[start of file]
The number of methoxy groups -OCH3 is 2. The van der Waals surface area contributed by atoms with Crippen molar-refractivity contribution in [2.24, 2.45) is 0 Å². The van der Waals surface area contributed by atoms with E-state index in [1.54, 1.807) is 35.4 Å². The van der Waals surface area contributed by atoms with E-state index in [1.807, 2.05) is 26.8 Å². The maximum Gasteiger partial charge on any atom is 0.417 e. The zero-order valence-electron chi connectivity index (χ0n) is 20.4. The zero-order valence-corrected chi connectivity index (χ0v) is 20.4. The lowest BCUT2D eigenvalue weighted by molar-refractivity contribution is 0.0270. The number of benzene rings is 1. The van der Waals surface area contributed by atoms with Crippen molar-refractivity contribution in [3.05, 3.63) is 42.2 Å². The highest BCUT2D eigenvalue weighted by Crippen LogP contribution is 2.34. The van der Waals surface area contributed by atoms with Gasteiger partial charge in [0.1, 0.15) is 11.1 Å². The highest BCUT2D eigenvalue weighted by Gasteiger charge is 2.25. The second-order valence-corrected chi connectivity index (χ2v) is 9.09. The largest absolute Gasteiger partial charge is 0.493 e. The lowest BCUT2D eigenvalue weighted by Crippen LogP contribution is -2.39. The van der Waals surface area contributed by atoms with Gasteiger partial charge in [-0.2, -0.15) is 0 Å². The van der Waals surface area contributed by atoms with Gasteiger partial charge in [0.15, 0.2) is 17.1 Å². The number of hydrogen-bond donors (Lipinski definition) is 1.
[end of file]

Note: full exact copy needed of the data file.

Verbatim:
The number of methoxy groups -OCH3 is 2. The van der Waals surface area contributed by atoms with Crippen molar-refractivity contribution in [2.24, 2.45) is 0 Å². The van der Waals surface area contributed by atoms with E-state index in [1.54, 1.807) is 35.4 Å². The van der Waals surface area contributed by atoms with E-state index in [1.807, 2.05) is 26.8 Å². The maximum Gasteiger partial charge on any atom is 0.417 e. The zero-order valence-electron chi connectivity index (χ0n) is 20.4. The zero-order valence-corrected chi connectivity index (χ0v) is 20.4. The lowest BCUT2D eigenvalue weighted by molar-refractivity contribution is 0.0270. The number of benzene rings is 1. The van der Waals surface area contributed by atoms with Crippen molar-refractivity contribution in [3.05, 3.63) is 42.2 Å². The highest BCUT2D eigenvalue weighted by Crippen LogP contribution is 2.34. The van der Waals surface area contributed by atoms with Gasteiger partial charge in [0.1, 0.15) is 11.1 Å². The highest BCUT2D eigenvalue weighted by Gasteiger charge is 2.25. The second-order valence-corrected chi connectivity index (χ2v) is 9.09. The largest absolute Gasteiger partial charge is 0.493 e. The lowest BCUT2D eigenvalue weighted by Crippen LogP contribution is -2.39. The van der Waals surface area contributed by atoms with Gasteiger partial charge in [-0.2, -0.15) is 0 Å². The van der Waals surface area contributed by atoms with Gasteiger partial charge in [0.15, 0.2) is 17.1 Å². The number of hydrogen-bond donors (Lipinski definition) is 1.